Wednesday, June 29, 2011

June 27 Article About The Movie "The Big Year"

  Jim Williams wrote an article in the StarTribune about the upcoming movie "The Big Year". You can read it: here.

Sunday, June 26, 2011

Biking, & Birds With A Bad Reputation

     I had a couple of old bikes that had been sitting around for years collecting dust. I decided to bring them to a local bike shop to see if I could get a few bucks for them but instead, I ended up walking out with a new bike. I hadn't ridden a bike since I became spoiled by the ease and comfort of driving my first car. I wasn't concerned with exercise or high gas prices in those days but times have changed.

  My free time for birding has been limited this month but I've been able to maximize this time by using the bike for short, local trips. The top photo was taken along the East Hampton portion of the rail trail. I was hoping to capture a nice photo of a Black-throated Green Warbler there. They hang out in the evergreens that border the edge of the trail. I had a good opportunity when a BT-Green landed on a branch in plain view. Unfortunately, I had forgotten that I was in auto mode and was trying to manual focus so I missed my chance. I'm still trying to figure out how to coordinate the use of my binoculars and camera while riding a bike. On the plus side, it only took me 10 minutes to bike out there instead of the hour it would have taken if I had to walk the trail.

      I took this photo of a male Brown-headed Cowbird over near the Rocky Hill Ferry. The cowbird has a bad reputation because they lay their eggs in the nests of other species and let them raise their young. 
  
I also found this male House Sparrow making itself at home on a pier near the launch site of the ferry. Many birders don't like the House Sparrow because it isn't a native species and they often take over nesting sites of other native species such as the Eastern Bluebird. If the House Sparrow is still in The United States a thousand years from now will they finally be forgiven for being introduced here?
  I found this Black Vulture munching on some raccoon jerky along route 66 in Portland. Some may look at vultures as harbingers of death but they provide a valuable service by cleaning up roadkill free of charge!

Tuesday, June 7, 2011

Fuzzy Fledgling Sandpiper At The Meadows

I spent some time at Wangunk Meadow this weekend where I compiled a list of species with the intention of submitting it to ebird. the highlight of my morning was to have this fuzzy little fledgling scurry right across the trail I was walking on.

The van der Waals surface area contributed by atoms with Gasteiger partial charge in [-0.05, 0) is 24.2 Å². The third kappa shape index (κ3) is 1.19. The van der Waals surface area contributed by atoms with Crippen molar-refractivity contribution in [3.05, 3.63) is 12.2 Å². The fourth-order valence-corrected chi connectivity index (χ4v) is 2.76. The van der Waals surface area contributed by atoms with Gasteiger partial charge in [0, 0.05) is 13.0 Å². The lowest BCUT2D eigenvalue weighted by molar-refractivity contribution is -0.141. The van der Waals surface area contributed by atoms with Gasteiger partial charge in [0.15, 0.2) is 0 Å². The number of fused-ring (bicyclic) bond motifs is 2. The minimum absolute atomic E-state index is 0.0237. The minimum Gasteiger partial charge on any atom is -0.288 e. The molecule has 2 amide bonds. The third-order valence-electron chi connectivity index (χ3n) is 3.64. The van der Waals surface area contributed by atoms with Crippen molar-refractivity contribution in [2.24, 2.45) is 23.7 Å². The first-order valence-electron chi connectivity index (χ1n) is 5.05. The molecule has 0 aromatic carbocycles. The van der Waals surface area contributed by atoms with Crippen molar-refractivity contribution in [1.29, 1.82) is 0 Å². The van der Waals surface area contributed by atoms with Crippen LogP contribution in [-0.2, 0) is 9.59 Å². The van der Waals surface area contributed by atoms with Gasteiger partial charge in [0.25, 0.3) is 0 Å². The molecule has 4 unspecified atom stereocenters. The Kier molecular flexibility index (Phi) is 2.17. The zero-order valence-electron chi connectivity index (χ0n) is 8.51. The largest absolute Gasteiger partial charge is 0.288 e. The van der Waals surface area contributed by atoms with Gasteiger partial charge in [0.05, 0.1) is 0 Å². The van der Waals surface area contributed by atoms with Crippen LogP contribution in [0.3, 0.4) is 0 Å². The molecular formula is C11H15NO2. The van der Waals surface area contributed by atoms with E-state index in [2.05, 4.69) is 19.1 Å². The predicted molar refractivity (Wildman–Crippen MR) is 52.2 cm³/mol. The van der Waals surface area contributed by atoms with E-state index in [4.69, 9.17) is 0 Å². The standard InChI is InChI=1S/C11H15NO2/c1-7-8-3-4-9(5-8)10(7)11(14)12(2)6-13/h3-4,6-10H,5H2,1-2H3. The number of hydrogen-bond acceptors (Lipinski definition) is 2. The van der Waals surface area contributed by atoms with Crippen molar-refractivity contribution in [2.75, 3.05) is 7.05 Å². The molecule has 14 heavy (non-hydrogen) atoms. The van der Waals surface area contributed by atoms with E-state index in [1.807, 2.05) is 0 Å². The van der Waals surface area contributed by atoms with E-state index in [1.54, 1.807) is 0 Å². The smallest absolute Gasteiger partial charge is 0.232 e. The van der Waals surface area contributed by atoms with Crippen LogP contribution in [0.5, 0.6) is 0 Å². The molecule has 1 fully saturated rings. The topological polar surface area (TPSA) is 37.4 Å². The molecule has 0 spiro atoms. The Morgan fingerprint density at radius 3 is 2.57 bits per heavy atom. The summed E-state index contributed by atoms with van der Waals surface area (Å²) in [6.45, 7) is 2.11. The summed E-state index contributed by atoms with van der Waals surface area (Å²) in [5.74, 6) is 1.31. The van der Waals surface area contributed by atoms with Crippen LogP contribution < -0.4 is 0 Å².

A few seconds later an adult Spotted Sandpiper emerged from hiding to let me know that I was an intruder so I quickly moved on. The female Spotted Sandpiper is the one who arrives on breeding grounds first to establish and defend territory. The male takes the primary role of parental care during nesting while the female finds other males to breed with. The female gets involved again during the fledgling stage- so maybe this is the female? 
 
There were several Empidonax flycatchers around. I've heard that the best way to tell a Willow Flycatcher from an Alder is by its call so I videotaped several of the calls I heard. One of the calls could clearly be identified as a Willow Flycatcher. The other calls I recorded were different from what I found on the Internet so I can't be sure of their identity. The bird in this photo shows very little eye ring. I'm guessing it's probably a willow.  

Friday, June 3, 2011

Acadian Flycatchers Have Arrived On The Scene

It was only about 3 years ago that I took the time to learn the call of the Acadian Flycatcher. I found out that its call which is referred to by other birders as the "pizza" call did not sound that way to me. I would describe it as sounding like a chipmunk with the hiccups. Since familiarizing myself with its call, I have been able to hear a couple of them each year.


    The photo, which was taken in Meshomasic Forest, represents the first good look I've had of one outside of my field guide. The Acadian Flycatcher is the largest of the Empidonax flycatchers. You can see the greenish color along with the prominent wing bars and eye ring. The next day, I came across three more of them. I found one in a different part of Meshomasic Forest, one on the rail trail in East Hampton, and  another on the outer edge of Hurd Park. There must be a good crop of them this year!
 
Just curious, does anyone know what kind of flower this is?
 
I don't always pay close attention to butterflies while birding but there were a lot of them near the reservoir on Tuesday. Most were Eastern Tiger Swallowtails and Spicebush Swallowtails. I noticed one of them didn't have a long tail like the others. I looked it up on-line and believe it's a Red-spotted Purple which would be a new one for me.
                                           video
                                                                     click to play
   I managed to capture a brief clip of the Acadian Flycatcher during one of its peet-sah calls.